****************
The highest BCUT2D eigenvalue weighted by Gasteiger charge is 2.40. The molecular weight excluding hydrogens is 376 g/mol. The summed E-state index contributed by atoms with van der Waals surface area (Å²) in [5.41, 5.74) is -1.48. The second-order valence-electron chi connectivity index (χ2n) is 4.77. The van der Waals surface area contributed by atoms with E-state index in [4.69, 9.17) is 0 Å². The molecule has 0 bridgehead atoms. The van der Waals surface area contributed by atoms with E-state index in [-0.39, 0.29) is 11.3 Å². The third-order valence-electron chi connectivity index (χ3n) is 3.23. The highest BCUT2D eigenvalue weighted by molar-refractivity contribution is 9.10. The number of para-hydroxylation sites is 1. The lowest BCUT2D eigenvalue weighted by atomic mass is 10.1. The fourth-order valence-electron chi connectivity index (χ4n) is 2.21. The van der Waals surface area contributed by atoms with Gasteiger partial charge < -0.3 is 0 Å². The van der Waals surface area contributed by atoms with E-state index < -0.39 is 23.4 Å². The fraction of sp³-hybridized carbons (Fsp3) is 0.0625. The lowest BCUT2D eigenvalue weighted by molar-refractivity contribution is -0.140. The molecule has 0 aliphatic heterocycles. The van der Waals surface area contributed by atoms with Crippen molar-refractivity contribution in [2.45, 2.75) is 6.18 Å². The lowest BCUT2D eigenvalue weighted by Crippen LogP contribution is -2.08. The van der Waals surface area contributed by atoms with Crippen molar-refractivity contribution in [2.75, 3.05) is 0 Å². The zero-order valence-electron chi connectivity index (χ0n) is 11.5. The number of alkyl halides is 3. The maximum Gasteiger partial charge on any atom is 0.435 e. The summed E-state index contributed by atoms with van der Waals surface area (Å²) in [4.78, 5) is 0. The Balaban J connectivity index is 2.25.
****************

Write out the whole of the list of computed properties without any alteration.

The highest BCUT2D eigenvalue weighted by Gasteiger charge is 2.40. The molecular weight excluding hydrogens is 376 g/mol. The summed E-state index contributed by atoms with van der Waals surface area (Å²) in [5.41, 5.74) is -1.48. The second-order valence-electron chi connectivity index (χ2n) is 4.77. The van der Waals surface area contributed by atoms with E-state index in [4.69, 9.17) is 0 Å². The molecule has 0 bridgehead atoms. The van der Waals surface area contributed by atoms with E-state index in [-0.39, 0.29) is 11.3 Å². The third-order valence-electron chi connectivity index (χ3n) is 3.23. The highest BCUT2D eigenvalue weighted by molar-refractivity contribution is 9.10. The number of para-hydroxylation sites is 1. The lowest BCUT2D eigenvalue weighted by atomic mass is 10.1. The fourth-order valence-electron chi connectivity index (χ4n) is 2.21. The van der Waals surface area contributed by atoms with Gasteiger partial charge < -0.3 is 0 Å². The van der Waals surface area contributed by atoms with E-state index < -0.39 is 23.4 Å². The fraction of sp³-hybridized carbons (Fsp3) is 0.0625. The lowest BCUT2D eigenvalue weighted by molar-refractivity contribution is -0.140. The molecule has 0 aliphatic heterocycles. The van der Waals surface area contributed by atoms with Crippen molar-refractivity contribution in [2.45, 2.75) is 6.18 Å². The lowest BCUT2D eigenvalue weighted by Crippen LogP contribution is -2.08. The van der Waals surface area contributed by atoms with Crippen molar-refractivity contribution in [2.75, 3.05) is 0 Å². The zero-order valence-electron chi connectivity index (χ0n) is 11.5. The number of alkyl halides is 3. The maximum Gasteiger partial charge on any atom is 0.435 e. The summed E-state index contributed by atoms with van der Waals surface area (Å²) in [4.78, 5) is 0. The Balaban J connectivity index is 2.25.